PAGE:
I still find it hard to fathom WHY Metro executives could ever have thought that this lumbering, tired film could serve any use in reversing Crawford's diminishing box-office drawing power. She, James Stewart, and Lew Ayres, seem to be walking through their roles in a most obvious case of movie-making by the numbers, with a plot that is nothing but insulting to its audience.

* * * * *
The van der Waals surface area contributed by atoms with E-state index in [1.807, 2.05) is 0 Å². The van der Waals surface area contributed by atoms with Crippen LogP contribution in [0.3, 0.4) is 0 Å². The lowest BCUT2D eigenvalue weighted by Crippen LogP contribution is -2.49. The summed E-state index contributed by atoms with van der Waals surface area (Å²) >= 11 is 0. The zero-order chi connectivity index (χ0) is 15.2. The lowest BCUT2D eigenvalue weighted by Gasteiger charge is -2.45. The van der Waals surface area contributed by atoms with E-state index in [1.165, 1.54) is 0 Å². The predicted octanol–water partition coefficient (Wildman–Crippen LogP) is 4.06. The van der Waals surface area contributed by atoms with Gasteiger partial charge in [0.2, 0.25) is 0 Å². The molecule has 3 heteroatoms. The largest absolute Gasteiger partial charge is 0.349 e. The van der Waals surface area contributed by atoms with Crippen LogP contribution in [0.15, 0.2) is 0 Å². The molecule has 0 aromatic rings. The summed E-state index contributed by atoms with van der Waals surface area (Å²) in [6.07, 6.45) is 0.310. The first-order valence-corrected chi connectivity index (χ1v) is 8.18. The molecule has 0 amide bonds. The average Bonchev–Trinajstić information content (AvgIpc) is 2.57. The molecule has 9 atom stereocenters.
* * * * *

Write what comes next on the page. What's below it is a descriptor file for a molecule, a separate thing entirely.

This is not to say that certain pleasures can't be found in the film, if you want to take the time to look. Joan is as beautiful as ever and the Ice Follies finale (in which Joan does NOT skate) looks great in Technicolor. Happily and ironically, it was this film's total failure that brought Crawford one of her best screen roles, that of Crystal Allen in George Cukor's THE WOMEN. Reckless and with a feeling of nothing to lose, Crawford went after that unsympathetic part with a vengeance, AGAINST the advice of LB Mayer, who said it would finish her (but then again, what did HE know.....he LIKED the idea of this one!!)Not nearly as interesting as either THE BRIDE WORE RED (1937) or THE SHINING HOUR (1938), Crawford's other box-office flops of the period, this one is strictly for Crawford or Stewart completists.